My carbohydrate goals for the day are 30g for breakfast, 45g for lunch, and 45g for dinner, with 2 or 3 15g snacks between meals or before bed.

What this looks like in reality:  eggs.  Lots of eggs.

Just kidding.  Sort of.

After a few weeks of fastidiously measuring and reading labels and typing things into my phone like a tech-obsessed nerdulon, I’m getting better at figuring out that almost all things are possible, when choices are made.  A few things I’ve learned:

  • Breakfast can be a very pathetic looking 1/4c of granola-based cereal and 1/4c of milk.  Or it can be a blueberry waffle with peanut butter instead of syrup.  Or it can be 9 tater tots, 1 fried egg, and 2 breakfast sausages. There are days when I want one and days when I want the other.
  • 56g of pasta (1 serving) is less sad when it’s bulked up with other friendly ingredients.
  • A McDonald’s burger is not out of the question.  Fries with your burger—now that’s out of the question.
  • When I’m told can’t have carbs, that’s when I’m going to want to start eating all sorts of fruit.  Also, only eating 3-5 cherries for a snack is really sad.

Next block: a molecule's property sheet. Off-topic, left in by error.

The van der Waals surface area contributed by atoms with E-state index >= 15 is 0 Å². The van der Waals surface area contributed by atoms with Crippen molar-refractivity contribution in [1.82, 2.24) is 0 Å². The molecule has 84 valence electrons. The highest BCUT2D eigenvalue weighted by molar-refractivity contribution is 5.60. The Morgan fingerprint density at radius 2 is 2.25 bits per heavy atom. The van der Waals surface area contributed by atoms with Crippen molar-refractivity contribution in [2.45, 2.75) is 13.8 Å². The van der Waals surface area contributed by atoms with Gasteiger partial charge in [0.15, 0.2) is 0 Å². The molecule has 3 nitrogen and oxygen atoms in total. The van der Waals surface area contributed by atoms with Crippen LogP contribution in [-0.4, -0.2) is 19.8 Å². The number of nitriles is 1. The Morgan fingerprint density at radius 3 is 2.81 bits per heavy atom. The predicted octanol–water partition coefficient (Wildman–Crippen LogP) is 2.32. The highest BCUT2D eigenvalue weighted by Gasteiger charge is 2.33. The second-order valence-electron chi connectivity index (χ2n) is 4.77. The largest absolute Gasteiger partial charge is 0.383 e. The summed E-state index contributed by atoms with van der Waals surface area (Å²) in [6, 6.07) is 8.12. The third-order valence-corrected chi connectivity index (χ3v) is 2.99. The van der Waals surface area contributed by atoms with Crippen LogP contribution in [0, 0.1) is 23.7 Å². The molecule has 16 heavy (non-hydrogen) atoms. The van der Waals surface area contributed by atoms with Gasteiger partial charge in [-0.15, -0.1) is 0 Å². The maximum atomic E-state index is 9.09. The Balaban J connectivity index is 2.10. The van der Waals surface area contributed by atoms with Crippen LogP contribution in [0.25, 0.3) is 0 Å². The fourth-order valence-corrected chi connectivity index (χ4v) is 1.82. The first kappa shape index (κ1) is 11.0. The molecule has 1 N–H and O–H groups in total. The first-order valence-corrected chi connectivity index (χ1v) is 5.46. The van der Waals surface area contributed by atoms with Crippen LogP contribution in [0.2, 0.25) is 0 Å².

• There are many things that you can’t adequately account for with an app:  dim sum, non-chain restaurants, soup. Sometimes, you just have to hope that you did OK.  It would be more fun to eat these things without the worry and the guilt.  Perhaps that will dissipate in time.
  • When in doubt, get the hangar steak, and substitute the fries with a vegetable.

It’s this last point that really gets me thinking about diabetes and nutrition education, and the phrase which I’ve adopted: “diabetic privilege”.  The truth of the matter is, I’m able to adapt for my health quickly and (fairly) successfully because I have two very precious resources right now:  time and money.

Time

I’m currently in a 6-week phase where I don’t have to report to a daily job.  (This ends next week.)  I started on my current insulin-taking, carb-counting regimen in mid-June, after I had stopped working.  This has given me the ability to do several things:

  1. Read all the nutrition labels.  ALL OF THEM.  My first grocery trip probably took me about 2 hours. I had to read the labels to see what I could eat, what I could portion out by serving size, and what had to be avoided right out.
  2. Figure out what I can choose from when we go out for meals, provided that there is a menu online and that there is some basic nutrition information available online.